Non-luxury e-commerce players are ramping up their expansion into luxury in an attempt to reach new customers online. Zalando, Europe’s largest online fashion retailer, plans to double its luxury assortment by the end of 2023 to go toe-to-toe with Richemont’s Net-a-Porter. Amazon also continues to explore ways to win over luxury shoppers by pushing shopbop brands onto the platform to build its fashion credibility amongst big-name brands. In another move, Amazon is making luxury fashion more accessible by merging two of its most notable divisions – retail and entertainment - in Heidi Klum and Tim Gunn’s new reality show, “Making the Cut.” Not only will audiences be able to stream the show, but they will also be able to shop the winning designs featured in the show after it has aired. As competition heats up from non-luxury players, Farfetch is launching a new initiative called “Beat,” which will allow consumers to shop limited-edition items exclusive to Farfetch. The pieces will arrive weekly and will be developed by a group of recently acquired Farfetch brands including Stadium Goods, Opening Ceremony, New guards Group and Browns.



Heightened Scrutiny Across the DTC Brand Landscape

The DTC space continues to experience some disruption as investors and operators push for profitability. One casualty of the increased focus on profitability and viability was Brandless, the DTC start-up that hoped to replace established packaged goods giants was the latest casualty in the DTC category. After three years in business, it announced it was closing shop due to its inability to contend with the Walmarts and Amazons of the world. Walmart has experienced its own struggles as it attempts to use its M&A strategy to succeed in the DTC world. Walmart announced the closure of Jetblack, its high-end personal shopping service. Although Walmart sought outside investors for Jetblack, the service remained unprofitable and its closure points to Walmarts effort to rein in costs on unprofitable digital properties. These developments reinforce how DTC brands and the companies who own them are experiencing increased scrutiny on profitability and competition as the space reaches a new level of maturity.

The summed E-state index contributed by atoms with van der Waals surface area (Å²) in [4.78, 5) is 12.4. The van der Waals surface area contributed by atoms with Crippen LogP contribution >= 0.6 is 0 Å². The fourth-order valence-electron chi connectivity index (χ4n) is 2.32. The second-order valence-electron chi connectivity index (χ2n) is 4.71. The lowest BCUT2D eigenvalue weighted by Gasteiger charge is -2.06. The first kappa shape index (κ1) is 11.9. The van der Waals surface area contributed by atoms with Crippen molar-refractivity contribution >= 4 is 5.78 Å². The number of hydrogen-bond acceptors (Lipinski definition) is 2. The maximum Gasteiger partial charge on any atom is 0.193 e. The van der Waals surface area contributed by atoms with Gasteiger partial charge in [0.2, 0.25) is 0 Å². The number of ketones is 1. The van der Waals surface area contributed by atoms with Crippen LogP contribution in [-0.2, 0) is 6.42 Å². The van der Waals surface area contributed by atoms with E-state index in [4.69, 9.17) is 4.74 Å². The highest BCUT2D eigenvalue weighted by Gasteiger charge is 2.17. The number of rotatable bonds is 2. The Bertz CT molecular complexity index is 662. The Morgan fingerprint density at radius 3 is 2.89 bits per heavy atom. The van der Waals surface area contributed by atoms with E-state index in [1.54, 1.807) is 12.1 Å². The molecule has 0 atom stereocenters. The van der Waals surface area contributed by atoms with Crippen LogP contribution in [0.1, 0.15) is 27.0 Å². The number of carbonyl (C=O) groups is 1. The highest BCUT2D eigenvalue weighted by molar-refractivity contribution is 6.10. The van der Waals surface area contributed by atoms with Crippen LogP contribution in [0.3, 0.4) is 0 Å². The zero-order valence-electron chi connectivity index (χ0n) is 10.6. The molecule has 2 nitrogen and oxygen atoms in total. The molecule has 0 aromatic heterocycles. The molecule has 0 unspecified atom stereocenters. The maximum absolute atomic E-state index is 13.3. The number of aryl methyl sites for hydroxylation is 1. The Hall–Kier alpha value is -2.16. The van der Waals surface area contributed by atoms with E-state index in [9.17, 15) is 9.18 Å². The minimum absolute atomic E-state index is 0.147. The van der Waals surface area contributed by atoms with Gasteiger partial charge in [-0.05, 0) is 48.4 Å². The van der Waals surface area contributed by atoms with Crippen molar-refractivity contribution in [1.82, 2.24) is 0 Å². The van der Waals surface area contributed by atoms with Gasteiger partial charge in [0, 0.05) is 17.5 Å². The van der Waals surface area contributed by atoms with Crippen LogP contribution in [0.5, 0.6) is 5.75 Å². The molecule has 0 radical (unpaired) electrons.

Even popular and successful DTC brands have experienced some disappointments of late. Razor start-up Harry’s hit a roadblock when its plans to be acquired by Edgewell Personal Care for $1.37B were blocked by the FTC. The FTC announced that it would block the deal due to concerns that the deal would remove a critical competitive rival in the shaving industry. The FTC’s move has been questioned by many both because of the seeming randomness of the decision (is Big Razor really the most pressing issue at hand) and because of what it says about the future of the M&A market for other upstart consumer brands. Popular beauty brand, Glossier announced that it was rethinking its makeup strategy as it pressed pause on ‘Play’, its highly anticipated range of statement color make-up. Play was Glossier’s first new brand since its 2014 launch and was meant to show how the brand could expand into new product lines. When the new brand failed to connect with consumers and generate revenue, Glossier decided to shut it down and reevaluate its approach to color cosmetics and makeup in general. It was a rare admission of defeat from a brand and it has been refreshing to see a brand with Glossier’s stature take accountability from the mistake and use the lessons to move forward with a different strategy.



Retailers Experiment with Different Store Concepts

Traditional and new retailers alike continue to experiment with the best ways to deploy a retail strategy. While Sephora announced plans to end the strategy around its service oriented small format Sephora Studios concept the brand announced plans to instead open 100 of its traditional stores focusing on local neighborhoods and community centers across North America. Similarly, after announcing its store rationalization plan in January, Macy’s announced the launch of a new flexible retail store concept with ‘Market by Macy’s’ in Texas. The new concept will feature two new exclusive brands and will host community-driven activities, such as cooking tutorials, crafting, and fitness classes. On the DTC side, furniture disruptor, Burrow, announced a new “retail roommates” concept for its stores. Its NYC flagship will act as a showroom and be shared with other DTC brands, such as paint retailer Clare and online plant seller The Sill.


If you don't already, follow us on Instagram @theretailsafari as we highlight some of our favorite brands and concepts and take you with us on our retail safaris in NYC and beyond.